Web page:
by Alessio Iovine, Elena De Santis, Maria Domenica Di Benedetto (University of L’Aquila) and Rafael Wisniewski (Aalborg University)    

The safety issues associated with autonomous vehicles necessitate more robust and reliable solutions for Adaptive Cruise Control (ACC).  A human-inspired hybrid model with the design goal of replacing and imitating the behaviour of a human driver is being developed, ensuring an appropriate safety level while respecting comfort.

The sixty year old research field of traffic control has recently been addressing the ultra-modern subject of autonomous vehicle control. The main goal of traffic control is to optimise traffic management with respect to a number of variables, including congestion, emissions, travel time reduction and safety. To this end, Adaptive Cruise Control (ACC) systems were envisioned. Once introduced, these tools need to conform to normal traffic dynamics, consequently they will need to resemble a human driver’s behaviour.

Properties of hybrid systems, which encompass both continuous and discrete time dynamics evolution, allow for implementation of the complex modelling of the human way of driving. Our approach considers a number of control laws, one for each different situation, and embeds them in a unique model obtaining a mesoscopic hybrid model, i.e., a microscopic hybrid model that takes into account macroscopic parameters [1]. Indeed, environmental information is used to better represent human characteristics, defining a model closer to reality. The macroscopic information can either be provided by a centralised traffic supervisor, or it can be gathered, elaborated and transmitted by the vehicles themselves, when they are connected and can exchange information.

The resulting ACC system processes information about other vehicles and takes decisions about braking or throttle actions on the basis of a human-inspired model, with the purpose of safely controlling single vehicle dynamics in relation to a car in front. The framework considered in [1] is deterministic, and the next step is to consider stochastic processes, giving a definition of safety with respect to a probability measure, and using new techniques producing barrier functions for a risk acceptance probability [2]. The objective is to define the minimum distance between two vehicles which allows collision avoidance with a given desired probability. The barrier functions calculated in [1] will then change, while the hybrid system structure imitating the human driver is preserved.

Our research is also investigating bio-inspired robots, with the aim of imitating and reproducing the natural behaviour of a living being. This allows us to include a human driver in the control loop, reproducing the adaptability to various conditions and comfort, while maintaining the full controllability of the system and avoiding human weaknesses, such as mistakes or distractions.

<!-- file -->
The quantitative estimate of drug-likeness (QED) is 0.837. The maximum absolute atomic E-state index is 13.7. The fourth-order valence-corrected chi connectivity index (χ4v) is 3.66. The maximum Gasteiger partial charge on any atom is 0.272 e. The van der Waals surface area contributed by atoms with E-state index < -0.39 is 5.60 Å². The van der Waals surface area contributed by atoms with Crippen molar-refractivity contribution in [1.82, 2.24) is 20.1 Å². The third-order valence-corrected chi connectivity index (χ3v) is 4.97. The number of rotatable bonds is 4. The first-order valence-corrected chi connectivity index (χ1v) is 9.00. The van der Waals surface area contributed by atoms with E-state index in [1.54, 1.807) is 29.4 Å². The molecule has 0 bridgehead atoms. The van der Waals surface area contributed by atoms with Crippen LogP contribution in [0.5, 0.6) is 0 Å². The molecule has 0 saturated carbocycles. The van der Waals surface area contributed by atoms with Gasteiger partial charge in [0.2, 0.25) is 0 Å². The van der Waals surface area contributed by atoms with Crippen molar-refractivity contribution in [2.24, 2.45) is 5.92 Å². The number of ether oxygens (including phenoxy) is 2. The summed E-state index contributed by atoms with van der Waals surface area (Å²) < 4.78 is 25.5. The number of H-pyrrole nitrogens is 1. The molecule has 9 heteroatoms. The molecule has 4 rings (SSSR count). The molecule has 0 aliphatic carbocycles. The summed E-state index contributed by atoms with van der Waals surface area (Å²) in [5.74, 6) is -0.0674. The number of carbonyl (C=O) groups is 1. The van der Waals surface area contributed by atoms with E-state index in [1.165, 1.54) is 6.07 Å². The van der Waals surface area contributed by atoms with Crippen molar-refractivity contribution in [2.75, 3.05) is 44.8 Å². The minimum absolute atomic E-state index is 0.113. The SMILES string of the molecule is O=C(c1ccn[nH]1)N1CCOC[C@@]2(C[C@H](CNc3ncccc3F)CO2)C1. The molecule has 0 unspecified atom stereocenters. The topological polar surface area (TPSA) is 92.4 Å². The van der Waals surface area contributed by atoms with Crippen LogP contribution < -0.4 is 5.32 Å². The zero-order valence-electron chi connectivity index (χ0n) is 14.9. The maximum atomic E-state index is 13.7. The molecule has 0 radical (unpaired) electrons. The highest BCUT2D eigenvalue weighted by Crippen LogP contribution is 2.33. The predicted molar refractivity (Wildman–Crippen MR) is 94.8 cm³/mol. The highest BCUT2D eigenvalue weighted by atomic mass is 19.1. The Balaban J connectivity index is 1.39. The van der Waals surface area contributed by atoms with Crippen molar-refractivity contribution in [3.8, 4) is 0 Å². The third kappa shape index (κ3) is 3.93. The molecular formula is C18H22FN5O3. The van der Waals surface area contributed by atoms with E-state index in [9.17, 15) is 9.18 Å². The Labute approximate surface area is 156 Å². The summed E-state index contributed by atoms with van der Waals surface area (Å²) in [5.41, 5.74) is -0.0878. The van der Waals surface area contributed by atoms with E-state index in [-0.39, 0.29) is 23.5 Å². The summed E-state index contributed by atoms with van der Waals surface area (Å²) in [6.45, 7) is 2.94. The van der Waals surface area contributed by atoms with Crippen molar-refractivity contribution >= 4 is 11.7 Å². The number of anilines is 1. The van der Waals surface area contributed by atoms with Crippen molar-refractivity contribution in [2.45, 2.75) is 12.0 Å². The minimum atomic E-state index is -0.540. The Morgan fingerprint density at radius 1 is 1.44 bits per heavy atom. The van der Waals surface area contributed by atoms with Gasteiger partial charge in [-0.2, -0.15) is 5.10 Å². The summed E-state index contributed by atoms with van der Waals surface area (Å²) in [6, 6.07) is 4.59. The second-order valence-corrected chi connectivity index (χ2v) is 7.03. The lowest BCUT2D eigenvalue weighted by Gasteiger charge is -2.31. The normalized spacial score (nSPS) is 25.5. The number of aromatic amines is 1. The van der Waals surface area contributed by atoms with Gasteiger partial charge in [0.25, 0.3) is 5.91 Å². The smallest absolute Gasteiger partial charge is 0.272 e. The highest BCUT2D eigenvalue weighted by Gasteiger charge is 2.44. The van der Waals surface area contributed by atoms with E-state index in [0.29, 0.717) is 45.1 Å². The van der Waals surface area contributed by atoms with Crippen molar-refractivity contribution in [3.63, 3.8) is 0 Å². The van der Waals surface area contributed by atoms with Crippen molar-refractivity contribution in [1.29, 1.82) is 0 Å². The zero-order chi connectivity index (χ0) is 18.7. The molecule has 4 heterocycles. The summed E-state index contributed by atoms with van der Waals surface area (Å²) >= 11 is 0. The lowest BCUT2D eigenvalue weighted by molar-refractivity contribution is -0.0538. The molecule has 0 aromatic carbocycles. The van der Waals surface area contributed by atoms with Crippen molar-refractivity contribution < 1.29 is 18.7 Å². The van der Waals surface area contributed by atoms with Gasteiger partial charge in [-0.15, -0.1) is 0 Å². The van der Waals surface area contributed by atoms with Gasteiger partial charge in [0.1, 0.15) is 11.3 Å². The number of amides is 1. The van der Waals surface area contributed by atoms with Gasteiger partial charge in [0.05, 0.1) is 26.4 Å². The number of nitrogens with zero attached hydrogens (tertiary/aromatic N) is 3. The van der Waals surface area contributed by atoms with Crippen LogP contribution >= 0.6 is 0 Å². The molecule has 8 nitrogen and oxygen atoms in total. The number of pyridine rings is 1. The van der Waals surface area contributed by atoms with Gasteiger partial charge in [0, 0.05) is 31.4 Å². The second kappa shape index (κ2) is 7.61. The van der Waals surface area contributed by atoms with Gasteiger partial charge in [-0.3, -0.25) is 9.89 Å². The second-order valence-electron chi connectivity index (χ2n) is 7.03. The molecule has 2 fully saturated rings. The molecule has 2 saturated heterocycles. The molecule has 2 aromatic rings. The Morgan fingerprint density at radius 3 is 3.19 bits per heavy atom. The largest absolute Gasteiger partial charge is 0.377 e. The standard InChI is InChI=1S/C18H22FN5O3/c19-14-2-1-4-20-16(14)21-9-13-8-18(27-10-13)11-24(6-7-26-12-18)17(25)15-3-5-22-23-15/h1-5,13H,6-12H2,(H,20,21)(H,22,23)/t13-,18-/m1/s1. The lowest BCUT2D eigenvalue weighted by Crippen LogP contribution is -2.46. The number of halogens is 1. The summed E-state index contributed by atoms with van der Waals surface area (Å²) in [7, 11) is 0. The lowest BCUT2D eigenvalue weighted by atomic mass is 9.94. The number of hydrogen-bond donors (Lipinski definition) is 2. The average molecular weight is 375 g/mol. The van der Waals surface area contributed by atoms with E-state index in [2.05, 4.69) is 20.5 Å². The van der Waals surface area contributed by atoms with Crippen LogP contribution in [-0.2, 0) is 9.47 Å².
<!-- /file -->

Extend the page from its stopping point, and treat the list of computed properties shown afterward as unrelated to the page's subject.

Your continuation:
The first purpose of the model is to provide information to the human driver about which risk level applies to a given situation, which will enable the driver to select the appropriate balance between safety and performance. The autonomous vehicle will react according to the chosen setup.

Figure 1: The interaction zone split in different regions.
Figure 1: The interaction zone split in different regions.

Figure 2: The possible discrete transitions resulting in the considered hybrid system.
Figure 2: The possible discrete transitions resulting in the considered hybrid system.

The model has a range of potential applications. First, it makes it possible to fix a probability safety minimum range that should be respected by autonomous vehicles; this would lead to improvements both from a single vehicle point of view and for traffic flow (in fact, the presence of a single dangerous vehicle on the road has a negative impact on the entire flow). Furthermore, the considered model could reduce legal disputes between owners of autonomous vehicles and the car manufacturing industry: vehicles could have a completely safe setting as default with the option for the owner to modify it. In the case of an accident, the responsibility is in the hands of the driver who chose the risk level. It must be noted that in a competitive world where autonomous vehicle sales may depend in part on their potential to engage in truly dangerous situations, it is essential to set a minimum legal safety range to avoid a race among vehicle manufacturers.
 
Link:
http://safecop.deib.polimi.it/

References:
[1] A. Iovine, et al.: “Safe human-inspired mesoscopic hybrid automaton for autonomous vehicles”, Nonlinear Analysis: Hybrid Systems,
    http://dx.doi.org/10.1016/j.nahs.2016.08.008
[2]  C. Sloth, R. Wisniewski: “Safety Analysis of Stochastic Dynamical Systems”, IFAC-PapersOnLine, Volume 48, Issue 27, 2015, Pages 62-67, ISSN 2405-8963,
http://dx.doi.org/10.1016/j.ifacol.2015.11.153

Please contact:
Alessio Iovine, Elena De Santis, Maria Domenica Di Benedetto
Center of Excellence DEWS, University of L’Aquila, Italy
This email address is being protected from spambots. You need JavaScript enabled to view it., This email address is being protected from spambots. You need JavaScript enabled to view it., This email address is being protected from spambots. You need JavaScript enabled to view it.

Rafael Wisniewski
Aalborg University, Denmark
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